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Shepherd v. Town of Merrillville

United States District Court, N.D. Indiana, Hammond Division

September 19, 2014

TOWN OF MERRILLVILLE, INDIANA; J. MERKEL and N. SCHROCK, individually and in their capacity as Merrillville Police Officers; Defendants.



Plaintiff has sued Defendants under 42 U.S.C. § 1983 as well as on several state law claims. This matter is before the Court on Plaintiff's motion for partial summary judgment on his state law claims alleging battery and false arrest against the Town of Merrillville (DE 40).

A. Facts

The following facts are taken as true for the purpose of Plaintiff's motion for summary judgment: On December 18, 2009, Plaintiff, a doctor and staff member at Methodist Hospital in Merrillville, Indiana, went to the hospital to respond to an emergency. He parked in a fire lane and entered the hospital. When Plaintiff left the hospital after attending to his patient, he saw police officers Merkel and Schrock, both of whom are defendants in this case. Schrock prepared a citation for parking in the fire lane. Plaintiff was upset because he believed that a hospital security guard, Adam Dolan, had given him permission to park there. There was a verbal exchange between Plaintiff and Dolan. Merkel arrested Plaintiff, grabbing his arm in the process, and charged him with disorderly conduct and resisting law enforcement. The charges were later dismissed.

Dr. Shepherd submitted a written complaint, dated May 18, 2010, to the Merrillville Police Department concerning the conduct of Merkel and Schrock on December 18, 2009. Lt. Snemis completed an investigation of the incident and submitted a report to Merrillville police chief Joseph Petruch, who wrote to Merkel to inform him that he had violated a number of police department regulations in his handling of the matter. Petruch stated in his communication to Merkel that there wasn't "sufficient evidence to show that Dr. Shepherd violated the statutory definition of disorderly conduct." (DE 35-1, 7).[1] He also informed Merkel that he had violated police department Order Number 15.2.1 in that "it has been determined that you used unjustified force when you grabbed Dr. Shepherd to continue to talk to him when he turned away from you." ( Id. ) These findings resulted in disciplinary action against Merkel.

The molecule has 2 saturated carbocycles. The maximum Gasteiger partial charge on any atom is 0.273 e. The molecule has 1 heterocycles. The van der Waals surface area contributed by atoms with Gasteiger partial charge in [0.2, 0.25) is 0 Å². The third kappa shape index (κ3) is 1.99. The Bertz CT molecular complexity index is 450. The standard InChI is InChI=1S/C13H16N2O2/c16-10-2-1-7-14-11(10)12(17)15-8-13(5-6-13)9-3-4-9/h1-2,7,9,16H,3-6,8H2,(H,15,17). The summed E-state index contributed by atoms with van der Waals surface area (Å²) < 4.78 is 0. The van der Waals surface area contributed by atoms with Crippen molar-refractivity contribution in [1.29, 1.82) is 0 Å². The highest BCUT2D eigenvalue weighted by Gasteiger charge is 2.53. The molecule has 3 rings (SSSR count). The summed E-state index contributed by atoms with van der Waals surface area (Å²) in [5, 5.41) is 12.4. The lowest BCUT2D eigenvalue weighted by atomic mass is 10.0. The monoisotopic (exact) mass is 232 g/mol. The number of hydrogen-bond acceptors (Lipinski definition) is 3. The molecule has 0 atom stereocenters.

B. Summary Judgment Standard.

Summary judgment must be granted if the movant shows that there is no genuine dispute as to any material fact and the movant is entitled to judgment as a matter of law. Fed.R.Civ.P. 56(a).

C. Discussion

Plaintiff asserts that Petruch's findings conclusively establish that Merkel arrested him without probable cause, thus committing the torts of false arrest and false imprisonment, and that his unjustified use of force was battery. Therefore, Plaintiff maintains that Town is liable under the Indiana Tort Claims Act, Indiana Code § 35-13-3-1, et seq, for Merkel's actions. Plaintiff argues the doctrine of judicial estoppel applies to Petruch's determinations so that the liability of the Town has been determined.